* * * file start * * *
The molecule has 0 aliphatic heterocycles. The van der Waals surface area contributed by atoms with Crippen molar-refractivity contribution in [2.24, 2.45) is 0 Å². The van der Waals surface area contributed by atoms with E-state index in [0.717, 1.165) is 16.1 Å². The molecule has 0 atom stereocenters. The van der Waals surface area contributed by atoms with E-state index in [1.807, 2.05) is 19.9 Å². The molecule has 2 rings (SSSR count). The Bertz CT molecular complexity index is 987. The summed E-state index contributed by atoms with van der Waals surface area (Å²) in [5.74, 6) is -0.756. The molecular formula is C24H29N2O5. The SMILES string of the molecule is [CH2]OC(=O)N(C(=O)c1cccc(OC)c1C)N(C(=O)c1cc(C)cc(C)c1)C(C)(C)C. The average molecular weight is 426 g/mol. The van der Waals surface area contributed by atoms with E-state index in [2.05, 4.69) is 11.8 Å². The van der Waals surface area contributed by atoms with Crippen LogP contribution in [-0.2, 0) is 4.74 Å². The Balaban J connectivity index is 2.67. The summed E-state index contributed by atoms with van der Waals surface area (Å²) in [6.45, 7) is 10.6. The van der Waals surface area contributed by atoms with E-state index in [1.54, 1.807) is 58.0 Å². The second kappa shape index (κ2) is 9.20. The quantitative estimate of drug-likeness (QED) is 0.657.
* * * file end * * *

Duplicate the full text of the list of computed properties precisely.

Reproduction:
The molecule has 0 aliphatic heterocycles. The van der Waals surface area contributed by atoms with Crippen molar-refractivity contribution in [2.24, 2.45) is 0 Å². The van der Waals surface area contributed by atoms with E-state index in [0.717, 1.165) is 16.1 Å². The molecule has 0 atom stereocenters. The van der Waals surface area contributed by atoms with E-state index in [1.807, 2.05) is 19.9 Å². The molecule has 2 rings (SSSR count). The Bertz CT molecular complexity index is 987. The summed E-state index contributed by atoms with van der Waals surface area (Å²) in [5.74, 6) is -0.756. The molecular formula is C24H29N2O5. The SMILES string of the molecule is [CH2]OC(=O)N(C(=O)c1cccc(OC)c1C)N(C(=O)c1cc(C)cc(C)c1)C(C)(C)C. The average molecular weight is 426 g/mol. The van der Waals surface area contributed by atoms with E-state index in [2.05, 4.69) is 11.8 Å². The van der Waals surface area contributed by atoms with Crippen LogP contribution in [-0.2, 0) is 4.74 Å². The Balaban J connectivity index is 2.67. The summed E-state index contributed by atoms with van der Waals surface area (Å²) in [6.45, 7) is 10.6. The van der Waals surface area contributed by atoms with E-state index in [1.54, 1.807) is 58.0 Å². The second kappa shape index (κ2) is 9.20. The quantitative estimate of drug-likeness (QED) is 0.657.